Mean serum cobalt (ppb)

0.00547

0.00653

0.360

Mean serum chromium (ppb)

0.00984

0.01040

0.650

Table 8: Extended vs Standard Offset in MoP-serum chromium and cobalt comparison

MoP group Extended Offset (n=10)

MoP group Standard Offset (n=31)

P value

Mean serum cobalt (ppb)

0.00849

0.00653

0.280

Mean serum chromium (ppb)

0.00940

0.00984

0.774

Table 9: Femoral head size <36mm, MoP vs CoP

MoP group femoral head <36mm (n=7)

CoP group femoral head <36mm (n=10)

P value

Mean serum cobalt (ppb)

0.0091

0.0058

0.07

Mean serum chromium (ppb)

0.0096

0.009

0.24

Femoral Head Size Comparison

Each cohort (MoP and CoP0 were further divided by head size into small (<36mm ) and large (≥36mm). There were no significant differences when comparing head sizes between MoP groups nor the CoP groups. Tables 9, 10, 11 and 12 outlines this data.

Table 10: Femoral head size ≥36mm – MoP vs CoP metal ion levels

MoP group (n=37)

CoP group (n=32)

P value

Mean serum cobalt (ppb)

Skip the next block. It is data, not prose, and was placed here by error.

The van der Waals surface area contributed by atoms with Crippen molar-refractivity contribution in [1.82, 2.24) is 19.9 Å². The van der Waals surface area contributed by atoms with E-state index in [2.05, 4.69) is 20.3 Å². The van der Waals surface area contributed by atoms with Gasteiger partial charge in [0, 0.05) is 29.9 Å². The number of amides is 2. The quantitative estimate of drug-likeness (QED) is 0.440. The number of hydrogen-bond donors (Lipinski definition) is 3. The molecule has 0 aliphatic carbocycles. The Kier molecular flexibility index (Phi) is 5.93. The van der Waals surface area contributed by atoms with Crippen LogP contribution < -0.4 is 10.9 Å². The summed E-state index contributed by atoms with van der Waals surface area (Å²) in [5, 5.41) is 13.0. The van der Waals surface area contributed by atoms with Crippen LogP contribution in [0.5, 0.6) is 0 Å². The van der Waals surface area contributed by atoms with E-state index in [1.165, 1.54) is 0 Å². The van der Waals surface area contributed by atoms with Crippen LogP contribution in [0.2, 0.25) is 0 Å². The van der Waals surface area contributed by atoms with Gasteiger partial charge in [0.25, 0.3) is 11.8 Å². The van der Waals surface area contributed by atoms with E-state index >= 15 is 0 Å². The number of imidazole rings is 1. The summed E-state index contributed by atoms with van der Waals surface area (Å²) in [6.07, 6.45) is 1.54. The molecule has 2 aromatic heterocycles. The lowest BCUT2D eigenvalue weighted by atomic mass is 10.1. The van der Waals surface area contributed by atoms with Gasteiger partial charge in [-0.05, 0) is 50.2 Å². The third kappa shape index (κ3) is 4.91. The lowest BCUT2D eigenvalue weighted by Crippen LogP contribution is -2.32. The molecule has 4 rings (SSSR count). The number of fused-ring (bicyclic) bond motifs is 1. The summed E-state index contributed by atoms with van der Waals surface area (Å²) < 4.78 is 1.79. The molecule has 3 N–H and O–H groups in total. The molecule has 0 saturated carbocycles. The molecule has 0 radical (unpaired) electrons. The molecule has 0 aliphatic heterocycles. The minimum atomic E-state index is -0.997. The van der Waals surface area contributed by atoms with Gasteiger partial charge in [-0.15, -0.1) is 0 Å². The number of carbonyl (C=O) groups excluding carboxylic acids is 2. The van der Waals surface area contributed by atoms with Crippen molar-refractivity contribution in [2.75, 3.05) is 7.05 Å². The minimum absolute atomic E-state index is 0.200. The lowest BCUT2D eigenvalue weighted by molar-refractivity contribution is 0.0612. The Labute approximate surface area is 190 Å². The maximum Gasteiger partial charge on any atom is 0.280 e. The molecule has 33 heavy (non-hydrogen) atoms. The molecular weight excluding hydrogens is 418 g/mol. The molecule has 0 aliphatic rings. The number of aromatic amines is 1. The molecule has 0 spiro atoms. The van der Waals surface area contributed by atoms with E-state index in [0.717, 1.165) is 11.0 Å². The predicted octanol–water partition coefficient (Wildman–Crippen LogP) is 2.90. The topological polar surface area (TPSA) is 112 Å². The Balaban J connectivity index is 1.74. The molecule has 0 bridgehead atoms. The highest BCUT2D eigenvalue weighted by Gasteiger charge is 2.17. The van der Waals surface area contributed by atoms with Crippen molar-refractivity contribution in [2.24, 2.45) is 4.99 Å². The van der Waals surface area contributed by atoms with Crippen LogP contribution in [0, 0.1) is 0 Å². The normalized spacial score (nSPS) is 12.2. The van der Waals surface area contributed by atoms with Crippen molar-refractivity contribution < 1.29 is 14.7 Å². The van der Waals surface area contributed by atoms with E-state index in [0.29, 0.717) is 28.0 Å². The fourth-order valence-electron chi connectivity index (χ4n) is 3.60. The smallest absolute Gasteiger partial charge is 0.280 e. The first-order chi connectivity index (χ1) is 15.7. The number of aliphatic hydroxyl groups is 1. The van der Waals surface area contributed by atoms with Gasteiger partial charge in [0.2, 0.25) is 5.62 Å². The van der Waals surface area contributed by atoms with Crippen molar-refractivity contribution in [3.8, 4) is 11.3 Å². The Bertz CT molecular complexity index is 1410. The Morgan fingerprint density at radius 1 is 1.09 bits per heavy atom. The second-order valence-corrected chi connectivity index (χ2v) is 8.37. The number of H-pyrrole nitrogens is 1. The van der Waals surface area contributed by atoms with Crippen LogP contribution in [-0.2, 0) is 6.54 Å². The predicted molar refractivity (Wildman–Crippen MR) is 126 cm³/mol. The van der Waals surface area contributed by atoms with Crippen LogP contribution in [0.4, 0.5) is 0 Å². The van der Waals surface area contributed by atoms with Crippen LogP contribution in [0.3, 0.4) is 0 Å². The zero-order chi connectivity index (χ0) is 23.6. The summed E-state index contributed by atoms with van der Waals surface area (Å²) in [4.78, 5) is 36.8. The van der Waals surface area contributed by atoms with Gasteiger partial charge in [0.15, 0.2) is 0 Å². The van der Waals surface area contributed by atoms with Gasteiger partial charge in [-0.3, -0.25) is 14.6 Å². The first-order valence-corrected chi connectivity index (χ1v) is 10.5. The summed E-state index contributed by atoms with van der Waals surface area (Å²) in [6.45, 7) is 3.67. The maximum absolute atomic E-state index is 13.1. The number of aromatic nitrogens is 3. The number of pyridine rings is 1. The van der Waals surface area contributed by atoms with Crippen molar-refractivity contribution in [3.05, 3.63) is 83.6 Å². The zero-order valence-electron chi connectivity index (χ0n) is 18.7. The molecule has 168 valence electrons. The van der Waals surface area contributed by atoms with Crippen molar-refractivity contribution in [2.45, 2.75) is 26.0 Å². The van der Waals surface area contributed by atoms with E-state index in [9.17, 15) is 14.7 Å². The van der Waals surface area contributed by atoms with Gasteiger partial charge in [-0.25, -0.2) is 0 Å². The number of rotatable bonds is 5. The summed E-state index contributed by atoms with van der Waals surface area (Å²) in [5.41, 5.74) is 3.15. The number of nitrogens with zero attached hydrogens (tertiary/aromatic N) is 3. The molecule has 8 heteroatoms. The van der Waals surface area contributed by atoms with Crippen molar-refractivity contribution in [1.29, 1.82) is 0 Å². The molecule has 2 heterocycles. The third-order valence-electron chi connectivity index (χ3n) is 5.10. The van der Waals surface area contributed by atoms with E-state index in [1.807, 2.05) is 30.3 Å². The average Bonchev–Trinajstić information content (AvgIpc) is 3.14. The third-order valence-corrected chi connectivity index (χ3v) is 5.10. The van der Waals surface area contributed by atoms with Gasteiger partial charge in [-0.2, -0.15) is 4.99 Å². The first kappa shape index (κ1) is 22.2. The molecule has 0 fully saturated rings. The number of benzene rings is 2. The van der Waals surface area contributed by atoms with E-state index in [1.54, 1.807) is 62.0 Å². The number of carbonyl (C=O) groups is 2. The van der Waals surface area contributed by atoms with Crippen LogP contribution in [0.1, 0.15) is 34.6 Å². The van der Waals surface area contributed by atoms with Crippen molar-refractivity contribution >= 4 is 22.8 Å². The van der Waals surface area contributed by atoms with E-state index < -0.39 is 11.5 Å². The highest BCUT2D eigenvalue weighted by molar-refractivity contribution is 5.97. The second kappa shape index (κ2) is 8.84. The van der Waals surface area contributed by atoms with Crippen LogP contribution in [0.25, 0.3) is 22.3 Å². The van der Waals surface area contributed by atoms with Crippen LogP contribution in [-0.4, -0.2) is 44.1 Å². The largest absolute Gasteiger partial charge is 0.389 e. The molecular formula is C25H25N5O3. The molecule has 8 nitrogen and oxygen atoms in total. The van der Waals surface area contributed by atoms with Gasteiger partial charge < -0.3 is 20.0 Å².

0.008

0.005

0.11

Mean serum chromium (ppb)

0.0105

0.001

0.63

Table 11: CoP – femoral head size of <36mm vs ≥36mm metal ion levels

CoP femoral head <36mm (n=10)

CoP femoral head 36mm (n=32)

P value

Mean serum cobalt (ppb)

0.0058

0.005

0.47

Mean serum chromium (ppb)

0.009

0.010

0.53

Table 12: MoP – femoral head size of <36mm vs ≥36mm metal ion levels

MoP femoral head <36mm (n=7)

MoP femoral head ≥36mm (n=37)

P value

Mean serum cobalt (ppb)

0.0091

0.0079

0.75

Mean serum chromium (ppb)

0.0096

0.0105

0.63

Discussion

In recent times there has been a growing clinic concern for metal ion release from trunnionosis in THAs [10]. Whilst not routinely measured, serum ion levels are important in the work-up of poorly performing THAs [18,24,25]. Currently, there exists minimal information on expected metal ion levels in patients with modern bearing coupled THAs [26,27].

Results from this study showed a significant elevations in mean serum cobalt six months post-operatively in the MoP group but not in the CoP comparator group. Despite this, the mean short-term serum Co levels were within normal laboratory limits. No significant differences were found in serum Cr in either the MoP or CoP group compared to baseline levels. A differential elevation in cobalt has been attributed to greater solubility properties and localised head-neck modular precipitation of chromium orthophosphate [6,28]. This is consistent with literature suggesting that cobalt rises in a ratio of 1-5:1 in modular neck THAs [2830]. Despite a lack of demographic difference between MoP and CoP groups, it is also important to consider ceramic heads more often being used in younger patients due to reports of improved wear rates [28,31].